EDWARDSVILLE, IL (KTVI) - There are two words wafting through the air these days when it comes to climate change, Mares and Moffett.
'On average that countries in our analysis show that as the climate increases by one degree Celsius that homicide rates increase by 6%,' says Dennis Mares, Associate Professor Sociology & Criminal Justice.
The pair`s paper on climate change is turning heads and raising eyebrows with their facts and figures.
Using statistics gathered from the St. Louis police department Dennis mares dug into levels of violence in different neighborhoods.
'So Dennis had looked at some St. Louis numbers in some of his research but what we did is look at country level data across time,' says Ken Moffett, Associate Professor Political Science.
'So when we`re looking at Africa and an 18% increase in homicides per degree Celsius that is massive,' says Mares.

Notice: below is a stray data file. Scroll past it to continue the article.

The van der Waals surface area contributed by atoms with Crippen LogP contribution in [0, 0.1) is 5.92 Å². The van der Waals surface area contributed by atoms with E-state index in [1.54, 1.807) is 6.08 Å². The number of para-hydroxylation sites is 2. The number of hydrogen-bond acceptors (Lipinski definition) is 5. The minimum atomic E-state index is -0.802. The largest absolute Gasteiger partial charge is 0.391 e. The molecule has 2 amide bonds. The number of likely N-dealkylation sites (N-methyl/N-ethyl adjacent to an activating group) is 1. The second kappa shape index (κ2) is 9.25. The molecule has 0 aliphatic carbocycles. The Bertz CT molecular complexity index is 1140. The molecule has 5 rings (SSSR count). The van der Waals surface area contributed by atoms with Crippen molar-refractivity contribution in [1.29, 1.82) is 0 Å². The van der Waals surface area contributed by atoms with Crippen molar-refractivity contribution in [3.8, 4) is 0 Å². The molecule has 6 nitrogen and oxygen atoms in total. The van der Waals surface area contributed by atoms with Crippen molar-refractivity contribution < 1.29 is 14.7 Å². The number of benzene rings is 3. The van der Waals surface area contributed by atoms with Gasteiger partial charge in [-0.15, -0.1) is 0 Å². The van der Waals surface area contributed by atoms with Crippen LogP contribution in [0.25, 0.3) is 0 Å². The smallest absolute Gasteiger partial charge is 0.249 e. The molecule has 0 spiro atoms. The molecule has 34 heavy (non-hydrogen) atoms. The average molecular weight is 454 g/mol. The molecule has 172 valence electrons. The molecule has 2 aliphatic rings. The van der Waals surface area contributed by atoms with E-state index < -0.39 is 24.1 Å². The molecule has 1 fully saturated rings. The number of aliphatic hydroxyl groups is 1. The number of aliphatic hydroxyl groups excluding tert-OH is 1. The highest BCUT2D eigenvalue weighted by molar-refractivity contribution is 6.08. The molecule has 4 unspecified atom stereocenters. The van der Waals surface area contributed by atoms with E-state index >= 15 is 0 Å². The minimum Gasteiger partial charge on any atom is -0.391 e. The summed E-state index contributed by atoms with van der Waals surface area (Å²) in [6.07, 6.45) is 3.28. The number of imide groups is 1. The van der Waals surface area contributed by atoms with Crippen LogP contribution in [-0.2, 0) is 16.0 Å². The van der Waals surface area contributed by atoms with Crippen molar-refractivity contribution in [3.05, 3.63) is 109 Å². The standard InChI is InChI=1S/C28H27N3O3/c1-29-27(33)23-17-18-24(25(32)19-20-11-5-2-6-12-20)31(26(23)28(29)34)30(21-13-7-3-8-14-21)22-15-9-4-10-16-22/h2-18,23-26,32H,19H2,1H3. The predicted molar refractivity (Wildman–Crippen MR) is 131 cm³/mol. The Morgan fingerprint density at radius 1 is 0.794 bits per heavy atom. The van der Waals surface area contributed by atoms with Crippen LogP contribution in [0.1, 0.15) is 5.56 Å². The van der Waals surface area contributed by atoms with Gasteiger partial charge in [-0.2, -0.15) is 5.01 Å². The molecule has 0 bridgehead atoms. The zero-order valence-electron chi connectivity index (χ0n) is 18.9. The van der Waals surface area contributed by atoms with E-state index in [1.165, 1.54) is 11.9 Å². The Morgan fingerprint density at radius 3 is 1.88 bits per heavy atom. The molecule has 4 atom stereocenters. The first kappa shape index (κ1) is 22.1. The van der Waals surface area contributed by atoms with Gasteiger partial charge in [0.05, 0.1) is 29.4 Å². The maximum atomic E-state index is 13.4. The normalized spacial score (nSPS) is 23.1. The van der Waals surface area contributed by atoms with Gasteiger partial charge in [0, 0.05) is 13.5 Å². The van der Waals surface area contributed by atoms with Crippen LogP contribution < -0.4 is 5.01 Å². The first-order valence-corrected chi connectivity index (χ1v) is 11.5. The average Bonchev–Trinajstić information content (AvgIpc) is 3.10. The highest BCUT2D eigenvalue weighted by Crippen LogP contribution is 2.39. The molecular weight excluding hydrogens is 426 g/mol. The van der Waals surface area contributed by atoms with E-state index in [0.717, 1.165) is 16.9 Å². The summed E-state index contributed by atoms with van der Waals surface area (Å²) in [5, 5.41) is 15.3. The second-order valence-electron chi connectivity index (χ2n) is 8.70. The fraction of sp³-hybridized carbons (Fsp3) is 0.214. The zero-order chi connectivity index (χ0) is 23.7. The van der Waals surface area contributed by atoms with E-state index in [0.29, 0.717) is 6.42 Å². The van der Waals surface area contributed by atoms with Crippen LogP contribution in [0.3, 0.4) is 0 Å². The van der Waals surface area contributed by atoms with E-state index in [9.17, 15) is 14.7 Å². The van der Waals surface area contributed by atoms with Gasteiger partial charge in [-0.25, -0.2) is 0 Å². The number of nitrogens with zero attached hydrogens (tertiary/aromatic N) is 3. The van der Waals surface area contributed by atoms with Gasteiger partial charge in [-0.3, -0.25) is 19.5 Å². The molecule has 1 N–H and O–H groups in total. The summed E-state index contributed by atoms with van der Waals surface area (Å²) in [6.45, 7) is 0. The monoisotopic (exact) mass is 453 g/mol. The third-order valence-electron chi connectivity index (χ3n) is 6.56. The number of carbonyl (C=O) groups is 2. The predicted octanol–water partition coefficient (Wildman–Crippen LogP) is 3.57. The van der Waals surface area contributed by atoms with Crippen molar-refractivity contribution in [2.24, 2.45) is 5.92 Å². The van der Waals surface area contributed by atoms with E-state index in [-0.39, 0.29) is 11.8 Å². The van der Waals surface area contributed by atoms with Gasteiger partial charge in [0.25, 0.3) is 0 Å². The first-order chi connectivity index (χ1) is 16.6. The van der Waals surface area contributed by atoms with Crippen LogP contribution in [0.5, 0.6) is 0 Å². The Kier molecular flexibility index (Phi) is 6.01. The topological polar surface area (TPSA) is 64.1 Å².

Celsius is the world standard for measurements of temperature.
In the U.S. we use Fahrenheit.
So think of two degrees Fahrenheit for every one degree of Celsius.
And the two say if nothing changes, there could be a four degree Celsius increase in Africa by the end of the century, thus doubling the homicide rate there just from climate change alone.
'Increases in temperature do have implications on far more than our creature comforts so to speak,' says Moffett.
Meaning, it`s not something you can forget about and crank you air conditioning.
The two combined their weather related information with the social impact on crime.
'I think it`s here to impact our lives so hopefully at the conference in Paris they`re able to do something significant this time,' says Mares.
The associate professors point to a number of reasons the numbers are higher in impoverished neighborhoods, among them here in St. Louis, an older housing stock.
'Brick homes with flat roofs those get incredibly hot,' says Mares. 'So if you`re poor and don`t have any money to run the AC it drives you out of your house when it`s really hot. So maybe it`s factors like that where people have a tough time shielding themselves from those worst effects.'
'We should think carefully about the implications of some of the choices we make as a society,' says Moffett.